The case for storage virtualization

Posted on October 01, 2006

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By Michael Keeler

The concept of storage virtualization has been around for a number of years, but until recently it had not gained widespread acceptance. As with many innovative concepts, it takes time for companies to become comfortable with the idea of placing another device into the heart of the data path between their storage devices and their servers.

The promises of virtualization are many, but so are the risks. Implementing an incorrect or inadequate solution would negatively impact the entire data infrastructure. So, the acceptance of virtualization has followed the same path as SANs, which were discussed for years in the storage industry before end users finally accepted them. Now it is difficult to imagine a medium or large data infrastructure without a SAN. The same is becoming true with storage virtualization. It is logically the next step in storage management.

The potential benefits of storage virtualization are many: a single point of management for all storage, increased capacity utilization, standardized copy services, ease of data migration between storage devices, and a common set of multi-path drives and tools. Virtualization is also a key enabler for information life management (ILM) strategies by assisting with data movement between storage tiers. Storage virtualization works by adding a management layer between the servers and the storage.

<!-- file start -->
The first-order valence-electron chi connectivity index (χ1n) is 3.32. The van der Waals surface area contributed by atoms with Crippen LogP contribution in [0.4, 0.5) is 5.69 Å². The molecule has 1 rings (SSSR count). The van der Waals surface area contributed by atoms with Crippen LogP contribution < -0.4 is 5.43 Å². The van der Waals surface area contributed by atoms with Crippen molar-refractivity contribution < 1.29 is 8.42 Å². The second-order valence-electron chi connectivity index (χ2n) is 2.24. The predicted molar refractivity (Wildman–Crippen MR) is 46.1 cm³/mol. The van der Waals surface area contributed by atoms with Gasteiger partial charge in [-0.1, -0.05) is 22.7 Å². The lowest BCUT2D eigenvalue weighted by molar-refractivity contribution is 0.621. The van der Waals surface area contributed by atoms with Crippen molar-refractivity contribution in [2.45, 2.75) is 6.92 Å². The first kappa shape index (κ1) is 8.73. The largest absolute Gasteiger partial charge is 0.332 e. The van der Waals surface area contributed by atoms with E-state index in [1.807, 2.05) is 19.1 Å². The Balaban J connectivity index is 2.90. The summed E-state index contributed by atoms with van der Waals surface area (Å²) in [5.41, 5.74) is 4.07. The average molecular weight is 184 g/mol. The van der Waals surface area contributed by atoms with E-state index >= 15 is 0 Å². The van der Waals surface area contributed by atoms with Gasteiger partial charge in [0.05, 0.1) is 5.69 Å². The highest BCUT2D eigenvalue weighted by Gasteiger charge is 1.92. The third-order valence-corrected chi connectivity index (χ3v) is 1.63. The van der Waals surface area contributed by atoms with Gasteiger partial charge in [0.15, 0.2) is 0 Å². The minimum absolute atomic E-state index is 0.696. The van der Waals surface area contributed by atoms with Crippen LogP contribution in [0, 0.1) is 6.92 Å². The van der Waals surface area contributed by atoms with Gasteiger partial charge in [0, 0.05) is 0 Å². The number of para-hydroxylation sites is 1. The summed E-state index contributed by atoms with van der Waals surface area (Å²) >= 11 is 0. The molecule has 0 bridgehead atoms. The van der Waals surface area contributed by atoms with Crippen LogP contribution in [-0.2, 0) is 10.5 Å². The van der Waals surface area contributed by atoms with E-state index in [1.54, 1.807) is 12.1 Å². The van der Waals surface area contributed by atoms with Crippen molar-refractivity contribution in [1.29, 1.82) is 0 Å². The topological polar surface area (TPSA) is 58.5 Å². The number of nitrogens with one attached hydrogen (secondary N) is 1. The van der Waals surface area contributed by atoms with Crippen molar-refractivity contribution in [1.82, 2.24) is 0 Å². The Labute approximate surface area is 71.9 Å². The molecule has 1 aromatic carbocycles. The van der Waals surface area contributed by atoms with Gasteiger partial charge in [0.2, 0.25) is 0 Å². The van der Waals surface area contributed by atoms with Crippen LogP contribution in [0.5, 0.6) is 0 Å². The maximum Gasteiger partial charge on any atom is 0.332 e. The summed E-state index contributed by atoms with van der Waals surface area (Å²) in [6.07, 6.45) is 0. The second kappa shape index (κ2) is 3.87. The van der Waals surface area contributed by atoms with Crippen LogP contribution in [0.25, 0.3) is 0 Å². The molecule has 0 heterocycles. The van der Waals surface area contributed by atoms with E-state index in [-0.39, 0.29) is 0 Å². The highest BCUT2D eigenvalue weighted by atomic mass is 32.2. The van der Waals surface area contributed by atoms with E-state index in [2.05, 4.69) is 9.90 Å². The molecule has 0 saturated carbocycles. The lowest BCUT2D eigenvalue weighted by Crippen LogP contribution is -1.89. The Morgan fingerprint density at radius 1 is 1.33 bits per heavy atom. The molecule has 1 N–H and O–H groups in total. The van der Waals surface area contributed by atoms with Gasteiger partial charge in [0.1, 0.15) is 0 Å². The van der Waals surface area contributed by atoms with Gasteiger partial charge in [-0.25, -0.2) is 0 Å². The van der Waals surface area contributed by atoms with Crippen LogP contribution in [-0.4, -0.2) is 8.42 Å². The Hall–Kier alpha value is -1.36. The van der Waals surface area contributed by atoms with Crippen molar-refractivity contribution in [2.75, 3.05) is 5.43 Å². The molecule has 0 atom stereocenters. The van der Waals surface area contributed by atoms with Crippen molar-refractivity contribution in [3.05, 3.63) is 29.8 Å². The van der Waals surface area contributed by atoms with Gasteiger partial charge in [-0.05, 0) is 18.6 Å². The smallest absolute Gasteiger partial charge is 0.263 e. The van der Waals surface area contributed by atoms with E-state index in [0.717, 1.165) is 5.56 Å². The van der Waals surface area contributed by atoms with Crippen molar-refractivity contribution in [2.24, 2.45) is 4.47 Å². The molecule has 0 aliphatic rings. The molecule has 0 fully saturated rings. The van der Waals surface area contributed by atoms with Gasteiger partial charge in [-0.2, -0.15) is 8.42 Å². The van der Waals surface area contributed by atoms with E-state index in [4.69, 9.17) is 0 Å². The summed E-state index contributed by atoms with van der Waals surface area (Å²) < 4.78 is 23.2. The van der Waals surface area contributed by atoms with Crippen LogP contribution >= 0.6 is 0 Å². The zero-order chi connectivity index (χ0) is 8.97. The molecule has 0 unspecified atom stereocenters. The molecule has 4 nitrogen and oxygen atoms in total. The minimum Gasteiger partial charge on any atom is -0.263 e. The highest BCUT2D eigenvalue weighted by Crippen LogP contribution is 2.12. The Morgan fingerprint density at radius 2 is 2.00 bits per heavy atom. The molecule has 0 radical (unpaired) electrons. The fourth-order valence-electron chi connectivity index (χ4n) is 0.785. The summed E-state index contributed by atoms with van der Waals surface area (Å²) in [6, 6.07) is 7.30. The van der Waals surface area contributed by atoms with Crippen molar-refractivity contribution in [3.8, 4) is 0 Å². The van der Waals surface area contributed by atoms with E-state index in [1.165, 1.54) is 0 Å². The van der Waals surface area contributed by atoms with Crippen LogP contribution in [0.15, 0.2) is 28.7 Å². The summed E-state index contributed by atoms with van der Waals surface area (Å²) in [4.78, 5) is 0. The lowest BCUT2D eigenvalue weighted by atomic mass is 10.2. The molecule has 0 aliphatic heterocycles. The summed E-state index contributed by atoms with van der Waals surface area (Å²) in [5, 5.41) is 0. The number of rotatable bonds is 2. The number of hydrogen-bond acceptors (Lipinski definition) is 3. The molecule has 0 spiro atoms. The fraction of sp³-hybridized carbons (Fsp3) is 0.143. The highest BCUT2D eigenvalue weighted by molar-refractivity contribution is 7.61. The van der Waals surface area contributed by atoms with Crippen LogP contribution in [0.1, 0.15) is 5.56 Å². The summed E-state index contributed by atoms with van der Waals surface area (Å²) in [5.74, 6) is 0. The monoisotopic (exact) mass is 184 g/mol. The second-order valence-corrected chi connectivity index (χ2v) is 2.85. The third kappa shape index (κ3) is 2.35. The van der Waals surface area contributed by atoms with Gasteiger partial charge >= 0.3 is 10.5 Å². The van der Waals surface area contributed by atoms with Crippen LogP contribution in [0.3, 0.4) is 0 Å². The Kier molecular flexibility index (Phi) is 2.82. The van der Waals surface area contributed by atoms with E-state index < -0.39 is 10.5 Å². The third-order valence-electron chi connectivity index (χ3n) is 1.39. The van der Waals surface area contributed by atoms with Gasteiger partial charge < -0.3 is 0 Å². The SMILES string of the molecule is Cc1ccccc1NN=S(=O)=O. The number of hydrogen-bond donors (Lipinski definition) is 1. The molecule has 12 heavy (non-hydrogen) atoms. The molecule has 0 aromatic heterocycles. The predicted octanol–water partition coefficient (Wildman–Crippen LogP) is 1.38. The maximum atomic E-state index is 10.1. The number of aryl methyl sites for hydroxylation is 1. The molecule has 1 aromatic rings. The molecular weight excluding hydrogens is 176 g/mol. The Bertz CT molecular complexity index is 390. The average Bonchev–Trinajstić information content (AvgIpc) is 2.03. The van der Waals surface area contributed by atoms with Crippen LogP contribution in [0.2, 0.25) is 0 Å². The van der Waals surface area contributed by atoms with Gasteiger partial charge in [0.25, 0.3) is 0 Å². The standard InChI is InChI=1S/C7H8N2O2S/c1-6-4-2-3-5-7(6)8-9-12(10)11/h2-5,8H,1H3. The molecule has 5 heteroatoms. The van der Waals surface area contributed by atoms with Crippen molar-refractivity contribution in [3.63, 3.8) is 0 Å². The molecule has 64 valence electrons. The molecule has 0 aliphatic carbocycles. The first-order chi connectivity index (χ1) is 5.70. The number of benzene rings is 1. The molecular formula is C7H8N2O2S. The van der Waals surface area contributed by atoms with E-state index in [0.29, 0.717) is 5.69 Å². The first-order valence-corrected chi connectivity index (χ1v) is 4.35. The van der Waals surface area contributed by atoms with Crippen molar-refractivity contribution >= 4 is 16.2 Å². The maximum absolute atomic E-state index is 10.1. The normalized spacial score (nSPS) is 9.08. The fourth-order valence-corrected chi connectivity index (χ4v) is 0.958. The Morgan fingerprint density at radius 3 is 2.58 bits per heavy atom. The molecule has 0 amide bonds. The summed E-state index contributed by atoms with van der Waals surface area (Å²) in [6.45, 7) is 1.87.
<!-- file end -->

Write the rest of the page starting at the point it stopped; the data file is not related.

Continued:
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Servers “see” the virtualization engines as their storage device, while the storage sees the virtualization engines as their server. Once the virtualization layer is in place it becomes the primary management interface for communicating with both servers and storage. It is easy to group storage devices-even storage devices from different vendors-into tiers or by common usage. Typically the entire capacity of the array is mapped to the engines in large increments, which are placed into a storage pool. Virtual disks are then allocated out of these pools for assignment to a host server.

The presence of this layer shields servers and applications from changes to the storage environment. A storage device can easily be replaced with another unit and data copied in the background from one unit to the other without application downtime. The ability to move data at will means that lightly used or outdated data can be easily moved to less-expensive storage devices.

Since the virtualization engines appear as the storage device to the servers, only the multi-path drive associated with the engine manufacturer needs to be used. This reduces the management complexity and interoperability issues associated with having numerous multi-path drivers. Copy services is also managed at the virtualization layer, which means that point-in-time (PIT) and disaster-recovery data replication are only purchased at the virtualization layer, and they have a common interface for management. It becomes easier to replicate data or create PIT scripts to copy data from one tier to another for backup and data-recovery purposes.

There are two basic approaches to virtualization: a stand-alone appliance or a blade within a SAN director or switch. Both approaches have merit. The appliance has the advantage of scalability. To grow the virtualization environment you simply add more appliances, which are managed as a single entity.

Blades are potentially more cost-effective since they already reside within the fabric, and there is no need to connect external cabling to attach them to the fabric. Blades are often protected by highly available, director-class hardware.

Like SANs, implementation of storage virtualization has taken time to gain widespread acceptance, but its time has arrived. The cost benefits of having a single administrator, controlling hundreds of terabytes or petabytes of storage capacity, are just too substantial to ignore.

Michael Keeler is a storage architect at Evolving Solutions Inc., a data-on-demand and storage solutions provider (www.evolvingsol.com).

Originally published on .

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